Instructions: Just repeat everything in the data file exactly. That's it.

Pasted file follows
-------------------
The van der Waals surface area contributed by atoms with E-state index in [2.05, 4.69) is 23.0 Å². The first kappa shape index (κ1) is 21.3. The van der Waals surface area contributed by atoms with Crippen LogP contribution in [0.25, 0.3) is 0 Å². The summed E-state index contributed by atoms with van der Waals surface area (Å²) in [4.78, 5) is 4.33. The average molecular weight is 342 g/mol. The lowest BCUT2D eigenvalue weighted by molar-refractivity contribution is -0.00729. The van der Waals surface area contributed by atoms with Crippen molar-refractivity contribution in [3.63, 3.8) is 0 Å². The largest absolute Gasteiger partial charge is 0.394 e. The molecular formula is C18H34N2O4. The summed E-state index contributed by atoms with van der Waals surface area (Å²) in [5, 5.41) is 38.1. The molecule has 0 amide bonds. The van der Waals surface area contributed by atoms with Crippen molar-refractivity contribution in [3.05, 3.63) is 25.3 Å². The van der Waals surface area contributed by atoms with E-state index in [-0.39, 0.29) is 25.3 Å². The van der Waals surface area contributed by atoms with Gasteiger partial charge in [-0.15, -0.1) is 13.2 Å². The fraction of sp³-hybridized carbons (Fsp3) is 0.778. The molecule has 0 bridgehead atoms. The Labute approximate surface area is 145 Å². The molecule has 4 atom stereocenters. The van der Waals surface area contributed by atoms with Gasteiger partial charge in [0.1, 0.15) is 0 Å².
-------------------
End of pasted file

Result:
The van der Waals surface area contributed by atoms with E-state index in [2.05, 4.69) is 23.0 Å². The first kappa shape index (κ1) is 21.3. The van der Waals surface area contributed by atoms with Crippen LogP contribution in [0.25, 0.3) is 0 Å². The summed E-state index contributed by atoms with van der Waals surface area (Å²) in [4.78, 5) is 4.33. The average molecular weight is 342 g/mol. The lowest BCUT2D eigenvalue weighted by molar-refractivity contribution is -0.00729. The van der Waals surface area contributed by atoms with Crippen molar-refractivity contribution in [3.63, 3.8) is 0 Å². The largest absolute Gasteiger partial charge is 0.394 e. The molecular formula is C18H34N2O4. The summed E-state index contributed by atoms with van der Waals surface area (Å²) in [5, 5.41) is 38.1. The molecule has 0 amide bonds. The van der Waals surface area contributed by atoms with Crippen molar-refractivity contribution in [3.05, 3.63) is 25.3 Å². The van der Waals surface area contributed by atoms with E-state index in [-0.39, 0.29) is 25.3 Å². The van der Waals surface area contributed by atoms with Gasteiger partial charge in [-0.15, -0.1) is 13.2 Å². The fraction of sp³-hybridized carbons (Fsp3) is 0.778. The molecule has 0 bridgehead atoms. The Labute approximate surface area is 145 Å². The molecule has 4 atom stereocenters. The van der Waals surface area contributed by atoms with Gasteiger partial charge in [0.1, 0.15) is 0 Å².